Babel and Casino Royale

“Babel” is a film exploring how interconnected our world has become and how one life can touch so many.  The films is broken down into four storylines with two taking place in Morocco, one in Mexico, and the other in Japan.  The film explores the consequences of one man’s decision to give his rifle to a humble guide and the lives that are affected by this decision.  Of the four stories, I enjoyed Amelia’s (Mexico) story the most followed by the Moroccan children, then the Japanese girl’s search for love and Brad Pitt’s story.  If there is any movie I would recommend to watch in 2006, Babel is one of them in addition to Borat.

I saw “Casino Royale” today with my dad and it was quite different from the original Bond films.  First off, the producers decided to reboot the franchise after the abysmal “Die Another Day” with a film tracing Bond’s start as a 00-Agent, how he got his DB5, why he loves his Martini “Shaken, not stirred” and most of all why he reluctant to get attached to his women.  Since this is the first film for the new era, Q and Moneypenny are not available, the violence is increased, and Bond is grim and gritty.  The elements I liked about Casino Royale were Daniel Craig, who does a great job portraying a violent yet intelligent Bond, Judi Dench as M, the dark humour and the action sequences (especially in the beginning).  However, the problems I had with the new Bond were they only played the Bond theme at the very end of the movie, Chris Cornell’s theme song, the lack of female motifs in the opening credits, and the poker sequences were too long.  As of this entry, I still have that stupid Audioslave song in my head.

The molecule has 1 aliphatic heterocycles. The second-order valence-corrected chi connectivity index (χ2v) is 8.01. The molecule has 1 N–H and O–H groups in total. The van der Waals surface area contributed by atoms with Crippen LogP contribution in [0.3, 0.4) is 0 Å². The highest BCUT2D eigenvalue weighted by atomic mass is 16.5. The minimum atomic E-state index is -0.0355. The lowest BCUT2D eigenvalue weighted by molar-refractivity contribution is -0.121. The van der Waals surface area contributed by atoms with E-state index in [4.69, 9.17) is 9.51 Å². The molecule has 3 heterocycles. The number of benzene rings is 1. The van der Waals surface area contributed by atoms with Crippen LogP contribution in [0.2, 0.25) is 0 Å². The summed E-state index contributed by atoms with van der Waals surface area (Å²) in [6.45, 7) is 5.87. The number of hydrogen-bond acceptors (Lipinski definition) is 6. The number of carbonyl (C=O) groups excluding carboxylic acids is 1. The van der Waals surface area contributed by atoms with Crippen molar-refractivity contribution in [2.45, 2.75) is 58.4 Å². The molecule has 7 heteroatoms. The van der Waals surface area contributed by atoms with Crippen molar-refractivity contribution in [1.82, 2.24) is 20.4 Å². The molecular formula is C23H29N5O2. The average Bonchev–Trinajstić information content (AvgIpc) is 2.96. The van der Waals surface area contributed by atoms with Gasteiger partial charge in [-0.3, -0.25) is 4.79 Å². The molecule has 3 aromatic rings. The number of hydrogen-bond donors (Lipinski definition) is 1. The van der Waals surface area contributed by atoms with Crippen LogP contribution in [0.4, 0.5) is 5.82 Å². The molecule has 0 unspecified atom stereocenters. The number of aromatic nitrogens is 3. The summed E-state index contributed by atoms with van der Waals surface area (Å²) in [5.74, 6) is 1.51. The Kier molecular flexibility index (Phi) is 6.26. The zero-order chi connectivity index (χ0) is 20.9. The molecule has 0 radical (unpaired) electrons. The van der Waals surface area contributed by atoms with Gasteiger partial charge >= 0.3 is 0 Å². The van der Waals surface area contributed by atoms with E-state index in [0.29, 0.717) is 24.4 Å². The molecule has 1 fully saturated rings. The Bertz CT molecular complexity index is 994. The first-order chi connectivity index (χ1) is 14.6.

For future Craig Bond flicks, the producers should consider the following:

1.  Keep the black-and-white opening sequences

2. Have a theme song that mirrors the grandeur and style of the original Bond films

3. Have women prominently displayed in the opening credits

4. Reintroduce Q and Moneypenny

5. Continue showing Bond as an intelligent but brutal agent

6. Allow for practical yet realistic gadgets to be used

7. Keep at least one Bond girl alive

8. Have at least one clearly-defined villain

9. Play the Bond theme whenever Bond is at his best

10. Allow room for more humour


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